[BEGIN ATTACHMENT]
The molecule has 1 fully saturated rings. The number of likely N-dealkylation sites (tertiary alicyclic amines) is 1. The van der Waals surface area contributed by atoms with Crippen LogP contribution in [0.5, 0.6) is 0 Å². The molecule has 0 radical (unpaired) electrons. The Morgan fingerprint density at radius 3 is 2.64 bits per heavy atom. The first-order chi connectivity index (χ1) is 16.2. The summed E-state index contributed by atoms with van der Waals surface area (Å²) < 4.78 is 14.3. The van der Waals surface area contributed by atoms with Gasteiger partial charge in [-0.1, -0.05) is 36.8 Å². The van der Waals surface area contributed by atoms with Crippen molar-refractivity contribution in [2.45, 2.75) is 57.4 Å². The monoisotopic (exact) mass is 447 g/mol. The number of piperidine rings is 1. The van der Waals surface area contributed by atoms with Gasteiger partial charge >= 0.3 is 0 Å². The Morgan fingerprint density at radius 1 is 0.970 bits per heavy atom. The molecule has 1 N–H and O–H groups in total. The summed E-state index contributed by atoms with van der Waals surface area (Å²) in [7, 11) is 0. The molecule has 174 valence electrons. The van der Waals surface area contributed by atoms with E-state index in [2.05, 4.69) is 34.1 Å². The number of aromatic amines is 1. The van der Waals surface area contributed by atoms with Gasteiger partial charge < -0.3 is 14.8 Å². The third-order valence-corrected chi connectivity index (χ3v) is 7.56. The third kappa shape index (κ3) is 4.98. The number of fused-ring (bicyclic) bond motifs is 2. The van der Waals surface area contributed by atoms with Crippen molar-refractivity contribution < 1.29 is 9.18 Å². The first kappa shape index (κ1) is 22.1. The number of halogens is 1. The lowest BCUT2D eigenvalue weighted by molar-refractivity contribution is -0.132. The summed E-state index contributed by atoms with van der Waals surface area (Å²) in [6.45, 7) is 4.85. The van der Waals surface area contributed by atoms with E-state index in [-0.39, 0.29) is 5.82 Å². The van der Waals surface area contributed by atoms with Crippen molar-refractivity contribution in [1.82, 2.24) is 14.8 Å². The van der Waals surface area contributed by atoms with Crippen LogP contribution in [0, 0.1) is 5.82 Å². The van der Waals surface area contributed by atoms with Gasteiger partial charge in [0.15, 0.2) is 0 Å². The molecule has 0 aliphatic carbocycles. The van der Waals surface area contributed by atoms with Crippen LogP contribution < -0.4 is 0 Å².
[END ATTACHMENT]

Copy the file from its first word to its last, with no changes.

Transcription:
The molecule has 1 fully saturated rings. The number of likely N-dealkylation sites (tertiary alicyclic amines) is 1. The van der Waals surface area contributed by atoms with Crippen LogP contribution in [0.5, 0.6) is 0 Å². The molecule has 0 radical (unpaired) electrons. The Morgan fingerprint density at radius 3 is 2.64 bits per heavy atom. The first-order chi connectivity index (χ1) is 16.2. The summed E-state index contributed by atoms with van der Waals surface area (Å²) < 4.78 is 14.3. The van der Waals surface area contributed by atoms with Gasteiger partial charge in [-0.1, -0.05) is 36.8 Å². The van der Waals surface area contributed by atoms with Crippen molar-refractivity contribution in [2.45, 2.75) is 57.4 Å². The monoisotopic (exact) mass is 447 g/mol. The number of piperidine rings is 1. The van der Waals surface area contributed by atoms with Gasteiger partial charge >= 0.3 is 0 Å². The Morgan fingerprint density at radius 1 is 0.970 bits per heavy atom. The molecule has 1 N–H and O–H groups in total. The summed E-state index contributed by atoms with van der Waals surface area (Å²) in [7, 11) is 0. The molecule has 174 valence electrons. The van der Waals surface area contributed by atoms with E-state index in [2.05, 4.69) is 34.1 Å². The number of aromatic amines is 1. The van der Waals surface area contributed by atoms with Gasteiger partial charge < -0.3 is 14.8 Å². The third-order valence-corrected chi connectivity index (χ3v) is 7.56. The third kappa shape index (κ3) is 4.98. The number of fused-ring (bicyclic) bond motifs is 2. The van der Waals surface area contributed by atoms with Crippen molar-refractivity contribution < 1.29 is 9.18 Å². The first kappa shape index (κ1) is 22.1. The number of halogens is 1. The lowest BCUT2D eigenvalue weighted by molar-refractivity contribution is -0.132. The summed E-state index contributed by atoms with van der Waals surface area (Å²) in [6.45, 7) is 4.85. The van der Waals surface area contributed by atoms with E-state index in [-0.39, 0.29) is 5.82 Å². The van der Waals surface area contributed by atoms with Crippen molar-refractivity contribution in [1.82, 2.24) is 14.8 Å². The van der Waals surface area contributed by atoms with Crippen LogP contribution in [0, 0.1) is 5.82 Å². The van der Waals surface area contributed by atoms with Gasteiger partial charge in [0.15, 0.2) is 0 Å². The molecule has 0 aliphatic carbocycles. The van der Waals surface area contributed by atoms with Crippen LogP contribution < -0.4 is 0 Å².